Wise will be out of action for at least six weeks, by Ozzie Guillen's estimation, after suffering the injury while making a game-saving, tumbling catch in the fifth inning of Monday's 10-6 victory.
And as far as Anderson's hold in the middle of the outfield is concerned -- a full-time position he has wanted a chance at for the past two years, although not at the expense of his friend and teammate -- the definition of foreseeable completely depends on how Anderson performs.
"Brian Anderson will dictate how much he's going to play," the White Sox manager said. "The leash, I don't want to say it's short or it's long. I want to see how many good at-bats he's going to give me.
"He might have another chance to be back in the big leagues and play every day. We need whoever plays to step it up and play good, but I don't expect Brian to hit .350."
Guillen does expect Anderson to play his usual stellar defense in center, where he ranks as one of the American League's best outfielders with the glove. Anderson also has been talked about as possessing the potential to hit 20-to-25 home runs when given consistent at-bats, but Guillen isn't worried about such flash.
If Anderson can produce quality at-bats like the two walks he drew after replacing Wise on Monday, followed by a stolen base on each occasion, then Anderson might hang on to the job for the duration of Wise's absence. If those quality at-bats don't exist, general manager Ken Williams might have to go outside the organization to find a replacement.
"Well, I'm not going to stay outside. But this ballclub has a chance to win and we are going to do the best we can to have the best ballclub on the field," Guillen said. "We had a brief conversation about it, and we might sit down tomorrow and look at the real scenario.
"You can dream and have your fantasy camp, your fantasy games. We have to sit down and talk about what's best for the ballclub. How long is this kid going to be out and what we need? If Kenny sees it that way, then he will make a move to help this ballclub.
"A lot of people forgot we give Brian all year long [in 2006] and he never took ... ," said Guillen, before traveling down another road concerning Anderson. "Right now, he's mature, he's a better player and he knows what he does. I don't expect him to be comfortable with being a backup outfielder. He should be better than that. He has an opportunity and we'll see how he handles it."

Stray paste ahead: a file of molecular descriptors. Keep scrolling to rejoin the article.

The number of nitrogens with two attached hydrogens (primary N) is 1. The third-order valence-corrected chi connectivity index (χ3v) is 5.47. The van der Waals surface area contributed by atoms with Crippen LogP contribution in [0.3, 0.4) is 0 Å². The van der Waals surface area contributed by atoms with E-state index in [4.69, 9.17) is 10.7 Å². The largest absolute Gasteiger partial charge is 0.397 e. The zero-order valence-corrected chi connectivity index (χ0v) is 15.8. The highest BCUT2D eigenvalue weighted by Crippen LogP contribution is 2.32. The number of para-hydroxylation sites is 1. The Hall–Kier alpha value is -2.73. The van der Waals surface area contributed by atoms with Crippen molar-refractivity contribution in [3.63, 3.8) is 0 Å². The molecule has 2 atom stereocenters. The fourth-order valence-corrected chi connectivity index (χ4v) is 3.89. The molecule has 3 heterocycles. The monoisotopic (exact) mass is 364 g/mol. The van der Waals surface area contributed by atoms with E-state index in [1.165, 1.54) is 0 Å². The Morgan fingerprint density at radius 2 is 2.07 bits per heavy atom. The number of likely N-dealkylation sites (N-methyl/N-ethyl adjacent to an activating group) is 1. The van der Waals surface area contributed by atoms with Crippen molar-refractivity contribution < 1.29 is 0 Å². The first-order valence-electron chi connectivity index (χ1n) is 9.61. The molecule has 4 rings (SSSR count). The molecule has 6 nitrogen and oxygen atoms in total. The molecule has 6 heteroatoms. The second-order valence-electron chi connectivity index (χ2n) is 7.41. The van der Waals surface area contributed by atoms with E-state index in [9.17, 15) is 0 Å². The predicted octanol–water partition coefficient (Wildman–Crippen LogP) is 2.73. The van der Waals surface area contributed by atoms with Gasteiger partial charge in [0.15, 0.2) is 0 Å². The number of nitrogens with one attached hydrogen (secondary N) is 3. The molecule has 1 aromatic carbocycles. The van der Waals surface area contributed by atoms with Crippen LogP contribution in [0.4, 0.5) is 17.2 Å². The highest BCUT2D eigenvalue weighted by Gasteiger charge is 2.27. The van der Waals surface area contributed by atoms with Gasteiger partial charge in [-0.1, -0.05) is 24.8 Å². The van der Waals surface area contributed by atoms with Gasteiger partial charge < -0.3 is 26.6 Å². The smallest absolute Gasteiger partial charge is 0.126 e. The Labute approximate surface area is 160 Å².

Jerry Owens' contract was purchased from Triple-A Charlotte to take Wise's roster spot. It has been a long, strange trip for Owens, dating back to 2007, when he established himself as a viable leadoff presence during a down season for the team.
That successful run was hampered by a groin injury in Spring Training 2008 and then less-than-stellar play during the White Sox first spring in Phoenix, starting this past February. Owens cleared waivers after losing the center-field battle to Wise and Anderson and was outrighted to Charlotte.
Losing that spot on the 40-man-roster served as a bit of a wakeup call for the 28-year-old.
"Honestly, getting taken off the roster and getting sent to Charlotte was a blessing for me mentally because you can get comfortable on the 40-man," said Owens, during a direct and honest conversation with the media Tuesday. "You're a prospect, you're going to be playing every day and sometimes you take it for granted.
"I lost sight of what I bring to the table as far as being a leadoff hitter and an igniter. Just in the past 10-12 days, I've been able to sit back and realize what I have to offer to the Chicago White Sox."
Part of the spring problem for Owens was that he didn't show the energy desired by the White Sox at the top of the order. Owens' low-key personality won't change, but the fleet-footed left-handed hitter now realizes he just needs to play, instead of thinking about what he could be. It's a school of thought Anderson will try to follow as well.
"When I was at my best, I didn't think about how to get to that. I just got to that," Owens said. "So that said something to me in my head, to go out and play and have fun and lay it all on the field. That's one thing I've learned about playing for Ozzie is the only thing he wants is to play hard. I can control that. Instead of thinking about who to be, I just need to go be, so to speak."
Scott Merkin is a reporter for MLB.com. This story was not subject to the approval of Major League Baseball or its clubs.